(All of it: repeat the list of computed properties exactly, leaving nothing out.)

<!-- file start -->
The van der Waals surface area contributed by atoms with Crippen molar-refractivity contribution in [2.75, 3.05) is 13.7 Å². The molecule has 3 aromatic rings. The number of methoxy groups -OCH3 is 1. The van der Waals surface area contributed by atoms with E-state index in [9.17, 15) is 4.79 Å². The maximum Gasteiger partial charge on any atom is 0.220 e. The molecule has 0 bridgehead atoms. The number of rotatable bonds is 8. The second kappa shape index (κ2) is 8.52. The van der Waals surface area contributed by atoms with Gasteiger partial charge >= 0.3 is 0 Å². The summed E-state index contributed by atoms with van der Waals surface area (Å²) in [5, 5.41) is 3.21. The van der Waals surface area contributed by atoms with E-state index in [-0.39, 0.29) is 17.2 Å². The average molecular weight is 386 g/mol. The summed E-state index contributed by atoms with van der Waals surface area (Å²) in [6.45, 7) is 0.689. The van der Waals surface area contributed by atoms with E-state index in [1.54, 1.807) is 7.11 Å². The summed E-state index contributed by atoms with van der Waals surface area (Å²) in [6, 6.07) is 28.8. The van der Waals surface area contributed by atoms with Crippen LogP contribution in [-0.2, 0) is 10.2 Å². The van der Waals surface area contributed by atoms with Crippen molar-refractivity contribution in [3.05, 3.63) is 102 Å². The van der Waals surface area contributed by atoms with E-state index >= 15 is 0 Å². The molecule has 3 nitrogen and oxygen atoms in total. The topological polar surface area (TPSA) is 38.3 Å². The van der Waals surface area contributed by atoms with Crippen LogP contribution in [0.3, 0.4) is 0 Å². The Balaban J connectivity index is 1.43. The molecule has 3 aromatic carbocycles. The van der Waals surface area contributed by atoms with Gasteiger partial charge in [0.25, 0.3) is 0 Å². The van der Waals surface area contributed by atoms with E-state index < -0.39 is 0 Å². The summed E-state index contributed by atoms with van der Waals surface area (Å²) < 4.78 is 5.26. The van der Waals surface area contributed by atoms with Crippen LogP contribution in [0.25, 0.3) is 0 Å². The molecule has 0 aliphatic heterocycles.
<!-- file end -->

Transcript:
The van der Waals surface area contributed by atoms with Crippen molar-refractivity contribution in [2.75, 3.05) is 13.7 Å². The molecule has 3 aromatic rings. The number of methoxy groups -OCH3 is 1. The van der Waals surface area contributed by atoms with E-state index in [9.17, 15) is 4.79 Å². The maximum Gasteiger partial charge on any atom is 0.220 e. The molecule has 0 bridgehead atoms. The number of rotatable bonds is 8. The second kappa shape index (κ2) is 8.52. The van der Waals surface area contributed by atoms with Gasteiger partial charge >= 0.3 is 0 Å². The summed E-state index contributed by atoms with van der Waals surface area (Å²) in [5, 5.41) is 3.21. The van der Waals surface area contributed by atoms with E-state index in [-0.39, 0.29) is 17.2 Å². The average molecular weight is 386 g/mol. The summed E-state index contributed by atoms with van der Waals surface area (Å²) in [6.45, 7) is 0.689. The van der Waals surface area contributed by atoms with E-state index in [1.54, 1.807) is 7.11 Å². The summed E-state index contributed by atoms with van der Waals surface area (Å²) in [6, 6.07) is 28.8. The van der Waals surface area contributed by atoms with Crippen LogP contribution in [-0.2, 0) is 10.2 Å². The van der Waals surface area contributed by atoms with Crippen molar-refractivity contribution in [3.05, 3.63) is 102 Å². The van der Waals surface area contributed by atoms with E-state index >= 15 is 0 Å². The molecule has 3 nitrogen and oxygen atoms in total. The topological polar surface area (TPSA) is 38.3 Å². The van der Waals surface area contributed by atoms with Crippen LogP contribution in [0.3, 0.4) is 0 Å². The Balaban J connectivity index is 1.43. The molecule has 3 aromatic carbocycles. The van der Waals surface area contributed by atoms with Gasteiger partial charge in [0.25, 0.3) is 0 Å². The van der Waals surface area contributed by atoms with E-state index < -0.39 is 0 Å². The summed E-state index contributed by atoms with van der Waals surface area (Å²) < 4.78 is 5.26. The van der Waals surface area contributed by atoms with Crippen LogP contribution in [0.25, 0.3) is 0 Å². The molecule has 0 aliphatic heterocycles.